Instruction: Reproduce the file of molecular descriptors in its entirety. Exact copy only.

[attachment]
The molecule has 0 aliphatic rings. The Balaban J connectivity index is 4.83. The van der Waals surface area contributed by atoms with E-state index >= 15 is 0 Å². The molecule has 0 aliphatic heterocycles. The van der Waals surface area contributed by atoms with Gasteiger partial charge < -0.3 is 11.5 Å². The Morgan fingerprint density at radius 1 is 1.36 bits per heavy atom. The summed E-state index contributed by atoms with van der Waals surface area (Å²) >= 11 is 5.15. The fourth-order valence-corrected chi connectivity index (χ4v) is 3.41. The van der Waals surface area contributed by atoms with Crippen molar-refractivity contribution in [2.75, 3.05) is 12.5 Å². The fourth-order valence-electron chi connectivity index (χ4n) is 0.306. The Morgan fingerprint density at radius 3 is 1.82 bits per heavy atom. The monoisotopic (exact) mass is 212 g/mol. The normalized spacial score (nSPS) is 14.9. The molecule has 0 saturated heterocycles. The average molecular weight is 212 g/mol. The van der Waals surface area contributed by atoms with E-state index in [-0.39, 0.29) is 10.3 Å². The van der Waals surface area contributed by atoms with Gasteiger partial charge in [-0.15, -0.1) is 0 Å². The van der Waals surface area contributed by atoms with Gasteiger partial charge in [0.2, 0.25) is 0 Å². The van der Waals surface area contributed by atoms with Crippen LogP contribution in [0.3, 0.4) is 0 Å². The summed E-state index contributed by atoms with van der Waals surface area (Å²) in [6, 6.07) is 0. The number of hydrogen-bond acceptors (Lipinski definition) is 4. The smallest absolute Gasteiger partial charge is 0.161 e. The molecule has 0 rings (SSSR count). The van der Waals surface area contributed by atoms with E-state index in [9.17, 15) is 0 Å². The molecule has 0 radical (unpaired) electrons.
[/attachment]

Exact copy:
The molecule has 0 aliphatic rings. The Balaban J connectivity index is 4.83. The van der Waals surface area contributed by atoms with E-state index >= 15 is 0 Å². The molecule has 0 aliphatic heterocycles. The van der Waals surface area contributed by atoms with Gasteiger partial charge < -0.3 is 11.5 Å². The Morgan fingerprint density at radius 1 is 1.36 bits per heavy atom. The summed E-state index contributed by atoms with van der Waals surface area (Å²) >= 11 is 5.15. The fourth-order valence-corrected chi connectivity index (χ4v) is 3.41. The van der Waals surface area contributed by atoms with Crippen molar-refractivity contribution in [2.75, 3.05) is 12.5 Å². The fourth-order valence-electron chi connectivity index (χ4n) is 0.306. The Morgan fingerprint density at radius 3 is 1.82 bits per heavy atom. The monoisotopic (exact) mass is 212 g/mol. The normalized spacial score (nSPS) is 14.9. The molecule has 0 saturated heterocycles. The average molecular weight is 212 g/mol. The van der Waals surface area contributed by atoms with E-state index in [-0.39, 0.29) is 10.3 Å². The van der Waals surface area contributed by atoms with Gasteiger partial charge in [-0.15, -0.1) is 0 Å². The van der Waals surface area contributed by atoms with Gasteiger partial charge in [0.2, 0.25) is 0 Å². The van der Waals surface area contributed by atoms with Crippen LogP contribution in [0.3, 0.4) is 0 Å². The summed E-state index contributed by atoms with van der Waals surface area (Å²) in [6, 6.07) is 0. The number of hydrogen-bond acceptors (Lipinski definition) is 4. The smallest absolute Gasteiger partial charge is 0.161 e. The molecule has 0 rings (SSSR count). The van der Waals surface area contributed by atoms with E-state index in [9.17, 15) is 0 Å². The molecule has 0 radical (unpaired) electrons.